As I mentioned in my review back in 2014, I love seeing the mix of the audience here in Utah.  Andy Bell is an openly gay man and has been since Erasure has existed. Because he has always been open about his sexuality, Erasure has always had a large LGBTQ following.  But they also have a huge following here in Utah among the Mormons. So to see Mormons sitting next to a gay couple and singing these songs and dancing along with each other makes me so happy.  Again, it’s amazing what great music can do. People are bonding because they love this band and their songs.  In these moments no one cares who is from what church, or what their lifestyle is. They just want to sing and dance and have a great time.  I even saw one of those men who was with his wife or girlfriend and didn’t seem thrilled to be there, eventually dancing by the end of the show. He shrugged his shoulders, and just went for it. No one can resist a good beat. And Erasure songs are full of great beats.  I saw a woman with her husband talking with a gay couple before the show. Things seemed polite and friendly. The husband seemed to be trying really hard to be cool but was clearly not the most comfortable he’s ever been. But by the time Erasure came out to sing their encore song “A Little Respect”, he was singing with those guys, and even one time when the chorus says “Give a little respect, to me!!!”  he pointed to the gay couple and mouthed, “No, you!” and they retorted “No You!”. It was all in fun, but it was a special moment for me. We all do so much talking, and preaching about what should be what, but maybe we all just need to go to an Erasure concert, sing along with each other, and dance our differences away! Music has the power to do that.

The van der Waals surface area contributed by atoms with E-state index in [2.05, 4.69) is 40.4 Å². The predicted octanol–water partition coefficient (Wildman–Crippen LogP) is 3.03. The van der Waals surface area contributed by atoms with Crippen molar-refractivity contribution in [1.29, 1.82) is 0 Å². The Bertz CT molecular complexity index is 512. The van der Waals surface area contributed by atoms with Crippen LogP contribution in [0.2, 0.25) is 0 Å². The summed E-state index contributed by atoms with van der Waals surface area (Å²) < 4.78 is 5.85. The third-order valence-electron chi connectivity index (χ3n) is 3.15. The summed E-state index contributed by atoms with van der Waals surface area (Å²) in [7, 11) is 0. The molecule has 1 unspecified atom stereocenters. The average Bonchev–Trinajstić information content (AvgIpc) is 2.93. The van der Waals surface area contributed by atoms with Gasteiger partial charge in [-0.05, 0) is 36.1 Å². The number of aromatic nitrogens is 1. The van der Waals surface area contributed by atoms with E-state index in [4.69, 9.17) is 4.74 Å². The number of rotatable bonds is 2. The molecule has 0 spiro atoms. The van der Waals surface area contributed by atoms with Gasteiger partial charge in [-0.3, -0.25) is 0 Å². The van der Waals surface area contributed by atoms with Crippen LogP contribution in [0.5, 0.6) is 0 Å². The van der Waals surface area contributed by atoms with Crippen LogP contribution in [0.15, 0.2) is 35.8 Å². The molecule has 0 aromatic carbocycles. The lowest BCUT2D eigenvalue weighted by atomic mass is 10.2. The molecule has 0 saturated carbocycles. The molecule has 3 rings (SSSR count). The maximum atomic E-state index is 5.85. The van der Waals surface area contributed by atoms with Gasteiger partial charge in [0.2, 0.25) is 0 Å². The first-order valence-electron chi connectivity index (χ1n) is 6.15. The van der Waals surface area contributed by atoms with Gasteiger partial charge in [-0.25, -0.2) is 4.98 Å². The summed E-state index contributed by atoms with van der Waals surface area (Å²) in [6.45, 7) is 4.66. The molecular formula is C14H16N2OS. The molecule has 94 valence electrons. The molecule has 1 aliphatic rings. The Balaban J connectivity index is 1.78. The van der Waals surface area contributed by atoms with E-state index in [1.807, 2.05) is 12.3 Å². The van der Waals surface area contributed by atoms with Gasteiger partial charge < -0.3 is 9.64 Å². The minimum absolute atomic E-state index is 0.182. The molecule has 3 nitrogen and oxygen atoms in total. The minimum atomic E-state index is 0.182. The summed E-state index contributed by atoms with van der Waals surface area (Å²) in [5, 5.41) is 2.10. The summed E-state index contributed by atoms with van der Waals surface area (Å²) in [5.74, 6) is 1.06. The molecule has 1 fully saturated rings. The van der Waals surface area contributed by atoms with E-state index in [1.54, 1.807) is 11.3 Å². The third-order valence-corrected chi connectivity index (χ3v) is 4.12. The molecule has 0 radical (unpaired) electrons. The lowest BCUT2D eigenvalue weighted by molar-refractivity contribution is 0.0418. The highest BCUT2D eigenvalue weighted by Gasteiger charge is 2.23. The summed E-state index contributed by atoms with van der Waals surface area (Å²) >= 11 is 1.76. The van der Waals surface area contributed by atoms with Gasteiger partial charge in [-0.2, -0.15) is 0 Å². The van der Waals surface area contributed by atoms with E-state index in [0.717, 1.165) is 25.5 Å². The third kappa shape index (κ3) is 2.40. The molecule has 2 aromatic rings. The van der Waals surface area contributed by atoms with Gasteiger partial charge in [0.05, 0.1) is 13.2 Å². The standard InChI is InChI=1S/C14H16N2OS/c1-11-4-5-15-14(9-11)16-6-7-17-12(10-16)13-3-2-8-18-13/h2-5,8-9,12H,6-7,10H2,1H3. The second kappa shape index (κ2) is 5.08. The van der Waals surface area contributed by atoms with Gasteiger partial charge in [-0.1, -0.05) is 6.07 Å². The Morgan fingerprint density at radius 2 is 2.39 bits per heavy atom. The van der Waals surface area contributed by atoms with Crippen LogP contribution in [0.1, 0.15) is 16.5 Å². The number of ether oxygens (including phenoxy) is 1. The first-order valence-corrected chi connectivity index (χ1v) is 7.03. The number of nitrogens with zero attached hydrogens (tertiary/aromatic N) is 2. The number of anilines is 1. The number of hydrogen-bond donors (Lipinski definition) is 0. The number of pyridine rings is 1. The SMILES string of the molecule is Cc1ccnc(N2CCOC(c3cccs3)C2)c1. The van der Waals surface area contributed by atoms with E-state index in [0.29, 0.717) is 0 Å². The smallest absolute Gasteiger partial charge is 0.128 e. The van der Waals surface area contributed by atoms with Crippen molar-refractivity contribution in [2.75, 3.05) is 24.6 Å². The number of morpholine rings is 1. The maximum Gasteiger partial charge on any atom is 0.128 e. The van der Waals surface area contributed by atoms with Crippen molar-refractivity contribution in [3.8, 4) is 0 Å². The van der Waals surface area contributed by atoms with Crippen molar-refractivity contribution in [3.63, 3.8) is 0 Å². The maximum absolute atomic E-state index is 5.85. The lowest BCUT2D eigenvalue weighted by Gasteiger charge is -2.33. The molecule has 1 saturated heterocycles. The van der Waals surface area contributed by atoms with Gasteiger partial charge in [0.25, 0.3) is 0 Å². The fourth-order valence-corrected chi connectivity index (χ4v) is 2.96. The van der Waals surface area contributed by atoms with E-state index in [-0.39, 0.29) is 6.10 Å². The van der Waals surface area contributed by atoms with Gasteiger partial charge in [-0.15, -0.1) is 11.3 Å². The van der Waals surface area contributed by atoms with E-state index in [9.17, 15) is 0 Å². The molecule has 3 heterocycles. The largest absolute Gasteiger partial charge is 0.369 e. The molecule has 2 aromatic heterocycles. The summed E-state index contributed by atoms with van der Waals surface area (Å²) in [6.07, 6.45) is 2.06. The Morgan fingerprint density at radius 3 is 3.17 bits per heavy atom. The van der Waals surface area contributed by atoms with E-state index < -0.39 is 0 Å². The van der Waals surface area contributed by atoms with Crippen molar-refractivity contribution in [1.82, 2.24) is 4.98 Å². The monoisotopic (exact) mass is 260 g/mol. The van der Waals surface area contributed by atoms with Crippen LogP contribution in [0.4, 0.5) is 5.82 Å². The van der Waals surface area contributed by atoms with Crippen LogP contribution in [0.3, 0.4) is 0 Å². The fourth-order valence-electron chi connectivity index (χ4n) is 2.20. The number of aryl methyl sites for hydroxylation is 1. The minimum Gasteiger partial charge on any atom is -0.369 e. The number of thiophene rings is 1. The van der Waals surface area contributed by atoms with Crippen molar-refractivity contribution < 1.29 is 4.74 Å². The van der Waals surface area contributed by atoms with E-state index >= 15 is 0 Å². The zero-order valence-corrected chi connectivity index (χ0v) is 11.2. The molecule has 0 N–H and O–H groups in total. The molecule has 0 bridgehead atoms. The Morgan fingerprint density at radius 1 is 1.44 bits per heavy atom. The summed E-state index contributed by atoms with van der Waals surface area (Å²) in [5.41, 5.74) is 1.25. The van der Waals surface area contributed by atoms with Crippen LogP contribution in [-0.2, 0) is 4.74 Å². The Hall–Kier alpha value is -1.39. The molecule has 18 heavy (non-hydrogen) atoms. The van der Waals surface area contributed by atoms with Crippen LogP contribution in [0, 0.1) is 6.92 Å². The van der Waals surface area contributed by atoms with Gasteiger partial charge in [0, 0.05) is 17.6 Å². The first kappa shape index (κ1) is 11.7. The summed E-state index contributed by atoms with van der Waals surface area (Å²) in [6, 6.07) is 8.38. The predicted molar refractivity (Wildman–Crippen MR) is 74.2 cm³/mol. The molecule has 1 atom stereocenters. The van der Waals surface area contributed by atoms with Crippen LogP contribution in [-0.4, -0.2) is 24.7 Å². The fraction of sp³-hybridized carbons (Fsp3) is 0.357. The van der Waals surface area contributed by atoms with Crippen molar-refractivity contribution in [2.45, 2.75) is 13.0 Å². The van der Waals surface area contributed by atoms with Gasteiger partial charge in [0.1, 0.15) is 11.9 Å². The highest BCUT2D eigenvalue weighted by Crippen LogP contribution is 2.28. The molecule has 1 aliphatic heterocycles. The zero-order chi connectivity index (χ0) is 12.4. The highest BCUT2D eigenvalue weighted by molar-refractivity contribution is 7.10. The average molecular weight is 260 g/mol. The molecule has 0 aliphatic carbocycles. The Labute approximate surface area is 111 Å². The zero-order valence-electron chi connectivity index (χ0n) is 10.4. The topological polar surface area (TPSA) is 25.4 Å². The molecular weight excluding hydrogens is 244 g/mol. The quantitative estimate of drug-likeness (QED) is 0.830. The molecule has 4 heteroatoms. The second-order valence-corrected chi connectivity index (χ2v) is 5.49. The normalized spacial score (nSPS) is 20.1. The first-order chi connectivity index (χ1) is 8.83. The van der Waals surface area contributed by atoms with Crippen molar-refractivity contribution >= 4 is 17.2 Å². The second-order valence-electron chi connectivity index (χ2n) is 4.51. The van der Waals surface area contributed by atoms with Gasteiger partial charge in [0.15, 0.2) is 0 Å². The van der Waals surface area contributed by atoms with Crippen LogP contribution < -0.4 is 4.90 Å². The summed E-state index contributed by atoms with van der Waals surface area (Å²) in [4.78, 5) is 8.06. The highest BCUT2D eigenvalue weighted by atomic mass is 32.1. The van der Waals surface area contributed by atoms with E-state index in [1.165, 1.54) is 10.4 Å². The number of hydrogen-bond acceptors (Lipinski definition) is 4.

Photo: Kevin Rolfe

Oh L’Amour
Ship of Fools
Just a Little Love
Chains of Love
Sweet Summer Loving
Victim of Love
Phantom Bride
World Be Gone
Who Needs Love Like That
Love To Hate You
Blue Savannah
Love You to the Sky

A Little Respect

Don Felder August 11, 2018 City Park, Park City

Photo By: Matt Wolf